• Don’t become preoccupied with perceived failure: Everyone has bad days from time to time, and you’re human. When summoning gratitude seems like an impossible task, don’t get discouraged. Just make a promise to try again tomorrow, and stick to it.

Practical Ways to Practice Every Day 

The steps you’ve just read take practice, but they should put you on track for being a more grateful person. The next goal, then, is to find outlets so gratitude benefits you and the people in your sphere of influence.

Here are 14 ways you can make gratitude a way of life:

  • Volunteer for a personally meaningful cause.
  • Be extra courteous to waitresses, cleaning personnel and others whose contributions sometimes get overlooked. Showing your appreciation will not only brighten their day, but it may also result in better service.
  • Write a handwritten note to someone to say thanks, and deliver it in person.
  • Share a post on social media from a company or person you believe is doing great things.
  • Call a loved one just to say you appreciate him or her.
  • Look in the mirror and say, “You’re doing great” as you start the day.
  • Whenever you notice something negative about a person or environment, change your perspective and find something positive to reflect on instead.
  • Compliment at least one stranger per day.
  • While in a leadership role at school or work, thank your team for their contributions. Showing gratitude as a leader creates a positive atmosphere, inspires employees, and boosts your image — not doing so results in major losses of production, key employees and morale.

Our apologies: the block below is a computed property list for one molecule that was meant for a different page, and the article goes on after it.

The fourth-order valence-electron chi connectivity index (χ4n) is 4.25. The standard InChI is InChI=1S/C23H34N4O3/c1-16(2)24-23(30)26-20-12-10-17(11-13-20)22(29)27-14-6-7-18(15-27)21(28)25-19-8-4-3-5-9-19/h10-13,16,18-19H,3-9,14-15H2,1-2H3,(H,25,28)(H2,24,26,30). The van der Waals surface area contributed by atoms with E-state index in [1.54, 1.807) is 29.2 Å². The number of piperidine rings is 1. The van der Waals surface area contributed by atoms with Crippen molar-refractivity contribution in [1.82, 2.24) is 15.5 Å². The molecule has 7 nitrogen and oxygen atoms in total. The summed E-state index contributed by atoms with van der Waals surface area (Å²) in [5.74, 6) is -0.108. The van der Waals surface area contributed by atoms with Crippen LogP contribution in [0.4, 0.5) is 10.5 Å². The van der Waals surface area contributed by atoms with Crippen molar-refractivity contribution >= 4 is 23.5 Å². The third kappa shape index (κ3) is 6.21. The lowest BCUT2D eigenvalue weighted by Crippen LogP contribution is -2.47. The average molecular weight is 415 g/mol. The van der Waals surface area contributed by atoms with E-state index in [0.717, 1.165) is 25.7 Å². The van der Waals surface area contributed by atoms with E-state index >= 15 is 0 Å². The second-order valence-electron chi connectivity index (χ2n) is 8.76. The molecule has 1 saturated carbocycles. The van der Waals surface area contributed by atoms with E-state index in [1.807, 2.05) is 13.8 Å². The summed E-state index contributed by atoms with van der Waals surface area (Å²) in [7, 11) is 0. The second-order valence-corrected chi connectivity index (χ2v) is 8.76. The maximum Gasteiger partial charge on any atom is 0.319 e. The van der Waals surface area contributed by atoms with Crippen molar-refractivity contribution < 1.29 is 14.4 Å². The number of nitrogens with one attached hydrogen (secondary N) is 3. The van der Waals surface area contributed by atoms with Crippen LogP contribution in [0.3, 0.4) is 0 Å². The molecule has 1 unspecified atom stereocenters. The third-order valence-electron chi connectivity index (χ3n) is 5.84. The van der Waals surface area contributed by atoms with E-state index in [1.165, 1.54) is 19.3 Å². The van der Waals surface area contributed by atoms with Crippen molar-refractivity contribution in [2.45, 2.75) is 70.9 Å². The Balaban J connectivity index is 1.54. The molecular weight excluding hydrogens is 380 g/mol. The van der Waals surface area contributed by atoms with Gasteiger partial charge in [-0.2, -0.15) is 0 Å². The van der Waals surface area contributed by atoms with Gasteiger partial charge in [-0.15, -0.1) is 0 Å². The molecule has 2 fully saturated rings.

• When bad things happen, ask yourself what can be learned from them.
  • Instead of calling a trustworthy friend to complain about your life, use the time to talk about good things that have happened since you last spoke.
  • Remember to be thankful for things others probably take for granted, such as good weather or that you can drive a car during your commute instead of having to walk.
  • Find at least one motivational quote per week and reflect on it whenever you start to feel grumpy or discouraged.
  • Spend at least five minutes thinking about all the ways you’ve stepped out of your comfort zone lately and succeeded in the face of challenges.

You’ll soon be able to come up with your own rewarding ways to apply gratitude to life, and hopefully that list will cause inspiration to start flowing.

Gratitude is certainly something that can’t be learned overnight. However, you now have several strategies for being and staying grateful. As soon as you make a point of living gratefully, you’ll never look back.

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About the author

Sarah Landrum is a freelance writer and career blogger sharing advice on finding happiness and success in the work world. You can find her dishing out advice with a side of wit on Twitter and her career advice blog, Punched Clocks. For more information about showing gratitude as a leader, check out this post by Dr. Ramiro Zuniga.

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1 thought on The Gratitude Guide: 14 Practical Ways to Practice

  1. This is great, Sarah! And I’ve been there–when the things you can list to be grateful for are that the lights or still on and you have running water! But as you said, BEING grateful for those things causes the list to grow over time.
    I especially love: “Gently coax yourself to appreciate the present moment and all its offering.”
    Great tip!
    Because another thing I’ve learned is that you cannot be in gratitude and fear at the same time. So I’m going to use that tip to stay in gratitude.
    Thank You!